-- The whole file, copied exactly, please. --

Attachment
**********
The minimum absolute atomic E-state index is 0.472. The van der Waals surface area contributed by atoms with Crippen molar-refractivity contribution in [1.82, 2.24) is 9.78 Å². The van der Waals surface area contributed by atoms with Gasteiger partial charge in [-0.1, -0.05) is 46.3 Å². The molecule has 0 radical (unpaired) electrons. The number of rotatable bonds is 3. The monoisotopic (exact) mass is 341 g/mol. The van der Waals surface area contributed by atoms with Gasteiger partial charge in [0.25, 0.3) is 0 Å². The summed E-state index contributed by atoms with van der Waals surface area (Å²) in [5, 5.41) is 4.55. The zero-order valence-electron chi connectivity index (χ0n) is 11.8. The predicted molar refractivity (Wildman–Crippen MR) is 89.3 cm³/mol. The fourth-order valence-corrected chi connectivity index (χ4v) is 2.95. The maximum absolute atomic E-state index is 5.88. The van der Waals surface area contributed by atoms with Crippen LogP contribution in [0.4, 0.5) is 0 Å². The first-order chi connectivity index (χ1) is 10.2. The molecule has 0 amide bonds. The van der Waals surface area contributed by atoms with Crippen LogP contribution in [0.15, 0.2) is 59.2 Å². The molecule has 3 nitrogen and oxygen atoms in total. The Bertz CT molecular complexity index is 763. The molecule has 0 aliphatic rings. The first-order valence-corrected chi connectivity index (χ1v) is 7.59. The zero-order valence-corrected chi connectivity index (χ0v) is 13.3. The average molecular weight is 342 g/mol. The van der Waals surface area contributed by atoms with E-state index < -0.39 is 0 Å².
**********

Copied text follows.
The minimum absolute atomic E-state index is 0.472. The van der Waals surface area contributed by atoms with Crippen molar-refractivity contribution in [1.82, 2.24) is 9.78 Å². The van der Waals surface area contributed by atoms with Gasteiger partial charge in [-0.1, -0.05) is 46.3 Å². The molecule has 0 radical (unpaired) electrons. The number of rotatable bonds is 3. The monoisotopic (exact) mass is 341 g/mol. The van der Waals surface area contributed by atoms with Gasteiger partial charge in [0.25, 0.3) is 0 Å². The summed E-state index contributed by atoms with van der Waals surface area (Å²) in [5, 5.41) is 4.55. The zero-order valence-electron chi connectivity index (χ0n) is 11.8. The predicted molar refractivity (Wildman–Crippen MR) is 89.3 cm³/mol. The fourth-order valence-corrected chi connectivity index (χ4v) is 2.95. The maximum absolute atomic E-state index is 5.88. The van der Waals surface area contributed by atoms with Crippen LogP contribution in [0.4, 0.5) is 0 Å². The first-order chi connectivity index (χ1) is 10.2. The molecule has 0 amide bonds. The van der Waals surface area contributed by atoms with Crippen LogP contribution in [0.15, 0.2) is 59.2 Å². The molecule has 3 nitrogen and oxygen atoms in total. The Bertz CT molecular complexity index is 763. The molecule has 0 aliphatic rings. The first-order valence-corrected chi connectivity index (χ1v) is 7.59. The zero-order valence-corrected chi connectivity index (χ0v) is 13.3. The average molecular weight is 342 g/mol. The van der Waals surface area contributed by atoms with E-state index < -0.39 is 0 Å².